Looking for Horse Thieves

December 24th, 2013 | by | 2 Comments
Published in Destinations, Geology, Landscapes, Nature Photography, Pacific Northwest, Washington
Tags: , , , , ,

It’s easy to imagine a gang of horse thieves hiding out at Horsethief Butte—the high basalt walls form a natural fortress and there are a number of narrow entrances into the interior of the butte that would make it easy to defend from a posse of lawmen.

Horsethief Butte

Horsethief Butte in the warm morning sun.

I visited this Washington state park in early spring this year during another road trip and was interested in seeing it at a different time of year. In the spring, the wildflowers were spectacular. In winter, it was quieter and all that remained of the spring and summer bloom were this year’s seeds and berries.

Horsethief Butte

The far side of Horsethief Butte – in winter, the rock and grass become the main attraction.

Winter is a good time to visit since you’re likely to have the place to yourself. A well maintained trail takes you from the parking area out around the front of the butte. Signs of extensive trail braiding are evident as visitors have created several different routes into the centre of the butte and up to a variety of view points—try to keep the most heavily trodden paths and resist the temptation to create a shortcut. It was actually challenging to create photographs that had minimal signs of human impact.

Yellow Lichen

Bright yellow lichen creates a splash of colour in the browns and blacks of winter landscape.

Both early morning and late afternoon are excellent times to photograph Horsethief Butte as the light is perfect. In the morning, the front side of the rock facing the Columbia River is well lit and by late afternoon the road facing side of the butte is warmed by the setting sun.

Winter Berries

Winter berries amongst the tumbled basalt at Horsethief Butte.

I didn’t run into any horse thieves during my visit, but I could easily imagine them hunkered over a small fire in the central opening in middle of the rock walls. It sure would have been fun to ask them to pose for a few photographs!


Responses

  1. Hans Boerger says:

    December 27th, 2013 at 1:01 pm (#)

    Your article brought back many fond memories of exploring the Columbia River valley. I love the rough, lichen-covered rock that your photos capture so well. Usually do a spring trip to view the hillsides covered with golden balsam root and sky-blue lupines. Love listening to the swifts as they skim around the tops of the cliffs. We have not been at Horsethief SP as we stay at Maryhill SP a few miles further upstream. It is wonderful to have a regions with such diverse landscapes so close to home. Too bad the scenery is being severely impacted by the 100’s of huge wind turbines lining both sides of the valley.
    Hans from “Boerger West Coast Nature”

  2. IslandNature says:

    January 2nd, 2014 at 8:03 pm (#)

    Thanks Hans – it is a beautiful spot on the Columbia River. At this time of year there’s not a lot of plant life aside from last year’s seed heads and berries. I’m hoping to return in the spring when things are popping a bit more!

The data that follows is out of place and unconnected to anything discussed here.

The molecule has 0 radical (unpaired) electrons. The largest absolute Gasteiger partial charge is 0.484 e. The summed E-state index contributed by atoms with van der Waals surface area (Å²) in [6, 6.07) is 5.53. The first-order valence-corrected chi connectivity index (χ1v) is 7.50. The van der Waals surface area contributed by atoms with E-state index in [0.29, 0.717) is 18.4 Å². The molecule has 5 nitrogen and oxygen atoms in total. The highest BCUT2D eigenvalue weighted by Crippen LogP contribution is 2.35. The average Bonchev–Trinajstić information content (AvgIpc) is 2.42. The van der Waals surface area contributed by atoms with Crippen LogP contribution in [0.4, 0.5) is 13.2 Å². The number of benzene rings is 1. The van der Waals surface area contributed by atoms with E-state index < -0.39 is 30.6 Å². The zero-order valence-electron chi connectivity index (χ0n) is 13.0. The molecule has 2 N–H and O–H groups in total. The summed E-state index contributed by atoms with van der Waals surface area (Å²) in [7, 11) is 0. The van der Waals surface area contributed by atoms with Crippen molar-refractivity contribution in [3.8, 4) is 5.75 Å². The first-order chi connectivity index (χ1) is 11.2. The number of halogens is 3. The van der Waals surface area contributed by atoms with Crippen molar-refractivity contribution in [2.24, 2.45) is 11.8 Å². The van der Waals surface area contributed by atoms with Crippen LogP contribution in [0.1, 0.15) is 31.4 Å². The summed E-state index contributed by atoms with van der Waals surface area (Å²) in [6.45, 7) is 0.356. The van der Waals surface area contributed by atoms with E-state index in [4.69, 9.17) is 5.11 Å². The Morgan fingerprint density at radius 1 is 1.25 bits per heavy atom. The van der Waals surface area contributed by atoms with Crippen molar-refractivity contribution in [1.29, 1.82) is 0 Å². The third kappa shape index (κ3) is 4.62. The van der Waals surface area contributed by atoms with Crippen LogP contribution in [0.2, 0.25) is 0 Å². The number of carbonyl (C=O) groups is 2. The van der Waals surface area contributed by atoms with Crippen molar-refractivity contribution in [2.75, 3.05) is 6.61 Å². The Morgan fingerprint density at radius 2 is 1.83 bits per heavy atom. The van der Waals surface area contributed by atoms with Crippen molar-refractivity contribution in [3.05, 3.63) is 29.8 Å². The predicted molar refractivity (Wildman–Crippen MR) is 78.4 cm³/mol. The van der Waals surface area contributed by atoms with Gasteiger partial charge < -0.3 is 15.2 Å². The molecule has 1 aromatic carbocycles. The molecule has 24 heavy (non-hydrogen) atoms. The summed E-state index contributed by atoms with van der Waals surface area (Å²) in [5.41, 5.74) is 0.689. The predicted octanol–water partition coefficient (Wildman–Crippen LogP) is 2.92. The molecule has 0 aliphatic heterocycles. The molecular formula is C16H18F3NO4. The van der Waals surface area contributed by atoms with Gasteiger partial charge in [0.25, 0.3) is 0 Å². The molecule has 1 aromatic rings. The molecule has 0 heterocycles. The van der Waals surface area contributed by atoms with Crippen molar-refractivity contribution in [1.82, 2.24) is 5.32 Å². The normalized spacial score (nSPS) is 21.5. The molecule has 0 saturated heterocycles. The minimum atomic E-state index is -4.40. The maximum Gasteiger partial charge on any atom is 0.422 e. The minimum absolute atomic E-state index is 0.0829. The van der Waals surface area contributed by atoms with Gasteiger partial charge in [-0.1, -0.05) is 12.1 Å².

Record a Comment

by

Related Posts

Follow Island Nature

Subscribe to Island Nature via Email

Enter your email address to subscribe to this blog and receive notifications of new posts by email.

Join 127 other subscribers

Island Nature on Tumblr

  • photo from Tumblr

    243/365
    Wickaninnish Beach

    A bit of a break in the weather at Wickaninnish Beach on Sunday - spent the day watching the waves from the front deck of the Kwisitis Centre in Pacific Rim National Park Reserve​. At high tide, the waves were coming up to the driftwood at the top of the tide line, water was murky with sediment and broken diatoms. Surf kayakers were having a blast!

    Fuji X-T1, VSCO Kodak Portra 160

    09/02/15

  • photo from Tumblr

    242/365
    Wyndansea

    With the weather systems moving through Vancouver Island this week the chances of dramatic storm conditions provide short windows of opportunity for photography. On Saturday night I checked out the failed Wyndansea real estate development in Uculelet - the coastline is absolutely spectacular and the waves were intense with the storm conditions. Obvious why the developers chose this location, it is absolutely stunning.

    Fuji X-T1, converted to black and white with Silver Efex Pro 2

    09/02/15

  • photo from Tumblr

    241/365
    Towards the Storm

    There seemed to be pockets of calm in today’s storm and late this afternoon after work I found one down at Florencia Bay. I liked the way that the clouds were shaping up over the bay and the size of the waves - a group of four surfers tried to tackle the water but it looked too rough for them and they came back in quickly. I included them with their boards in some of my first images but wasn’t quite happy with what I was getting. It was when they ran back to the water without their boards that I got the image that I was looking for.

    Fuji X-T1, converted to black and white with Silver Efex Pro 2

    08/30/15

Photos of the Day from Island Nature’s Flickr Group

Member of

  • Wildlife Photography Blogs

Disclosure

Island Nature is a member of the Canadian Amazon Associates program, an affiliate advertising program designed to provide a means for sites to earn advertising fees by advertising and linking to books on amazon.ca. A small percentage of each sale helps support this web site and you pay no additional fees for the book!

Copyright

Creative Commons License

Images and writing by Dave Ingram are licensed under a Creative Commons Attribution-Noncommercial-No Derivative Works 2.5 Canada License.

Permissions beyond the scope of this license may be available at Island Nature copyright.